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Keating's hiring excites White River School District
The White River School Board OK’d a three-year superintendent contract with Janel Keating.
“We’re excited,” Board President Denise Vogel said after the unanimous vote at the board’s Dec. 14 meeting. Vogel noted Keating, who has served as the district’s deputy superintendent for the past few years, would provide a seamless transition that will help the district continue its work.
Keating takes over the reins from Superintendent Tom Lockyer who will retire July 1.
In the contract, Keating is scheduled to earn $138,000 annually, comparable to leaders in districts of similar size, along with retirement, insurance and a monthly transportation reimbursement. Keating’s contract outlines vacation, sick and supplemental responsibility days and holidays.
“As a district, we have always tried to compensate employees somewhere in the middle of the pack for like-size districts,” the board noted in talking points from the contract. “We know that if we had to go out and look for a new superintendent, this amount is commensurate with what we would have needed to pay.”
Vogel said the board wasn’t interested in looking around when it had Keating right here and “knowing full well she’s receiving offers left and right.” The board was looking for a seamless transition so the progress the district has made could continue. It was not looking for the turmoil and expense of a superintendent search.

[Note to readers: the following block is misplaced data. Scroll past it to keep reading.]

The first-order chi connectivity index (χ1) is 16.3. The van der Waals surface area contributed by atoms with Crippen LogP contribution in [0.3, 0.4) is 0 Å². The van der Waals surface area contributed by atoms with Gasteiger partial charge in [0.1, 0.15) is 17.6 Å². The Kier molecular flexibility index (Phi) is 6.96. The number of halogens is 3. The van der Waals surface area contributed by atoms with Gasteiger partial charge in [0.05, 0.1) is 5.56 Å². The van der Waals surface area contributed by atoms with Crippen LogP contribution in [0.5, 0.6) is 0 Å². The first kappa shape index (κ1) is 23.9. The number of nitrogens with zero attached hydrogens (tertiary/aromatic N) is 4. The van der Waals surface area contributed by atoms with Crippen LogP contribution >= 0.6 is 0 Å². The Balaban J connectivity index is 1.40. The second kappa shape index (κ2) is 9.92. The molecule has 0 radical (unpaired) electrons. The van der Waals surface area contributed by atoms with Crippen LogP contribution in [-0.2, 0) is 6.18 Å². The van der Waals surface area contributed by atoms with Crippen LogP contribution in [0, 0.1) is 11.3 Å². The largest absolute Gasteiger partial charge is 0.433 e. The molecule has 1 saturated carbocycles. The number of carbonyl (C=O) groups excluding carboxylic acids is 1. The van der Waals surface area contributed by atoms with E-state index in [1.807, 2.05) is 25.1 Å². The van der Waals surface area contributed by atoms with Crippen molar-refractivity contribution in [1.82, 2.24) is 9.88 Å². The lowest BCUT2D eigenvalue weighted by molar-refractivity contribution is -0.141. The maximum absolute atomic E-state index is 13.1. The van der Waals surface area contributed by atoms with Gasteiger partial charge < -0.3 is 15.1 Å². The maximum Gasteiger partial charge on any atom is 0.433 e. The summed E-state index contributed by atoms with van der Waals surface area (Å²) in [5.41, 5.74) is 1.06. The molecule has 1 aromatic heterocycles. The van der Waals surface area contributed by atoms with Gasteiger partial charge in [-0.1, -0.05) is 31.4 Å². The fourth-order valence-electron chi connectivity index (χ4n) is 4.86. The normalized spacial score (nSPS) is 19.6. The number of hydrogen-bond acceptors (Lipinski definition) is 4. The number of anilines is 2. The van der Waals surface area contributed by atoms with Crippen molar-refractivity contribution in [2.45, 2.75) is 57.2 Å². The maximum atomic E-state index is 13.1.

Vogel said her talks with administration and staff confirm the board’s decision.
“We have made great progress under the leadership of Tom and Janel and are excited to be able to continue with that progress,” she said.
The board also noted its expectations for the superintendent including fulfilling community obligations and professional memberships. She is past president of the Washington State Association for Supervision and Curriculum Development.
The contract, like Lockyer’s and her own previous agreement, allows Keating to continue to her work as a consultant and speaker.
Keating’s work with Professional Learning Communities has earned her and the White River School District national recognition and makes her a popular speaker and author on leadership and school improvement.
Vogel said the relationships Keating has with those outside sources benefit the district.
“It really ends up being a good thing for us,” Vogel said.
Keating earned a master’s degree in educational leadership from the University of Idaho, a bachelor’s degree in elementary education from Carroll College in Helena, Mont., and her superintendent’s certificate from Seattle Pacific University.
An elementary and middle school teacher, Keating began her career with the White River School District as principal at Mountain Meadow Elementary School, where she first put PLC concepts into practice. During her leadership, Mountain Meadow was recognized as one of the highest academically performing elementary schools in the state and Keating was honored as Principal of the Year.
District leadership tapped into her knowledge and made her part of its administrative team.
As part of the contract, Keating is subject to board evaluation every year.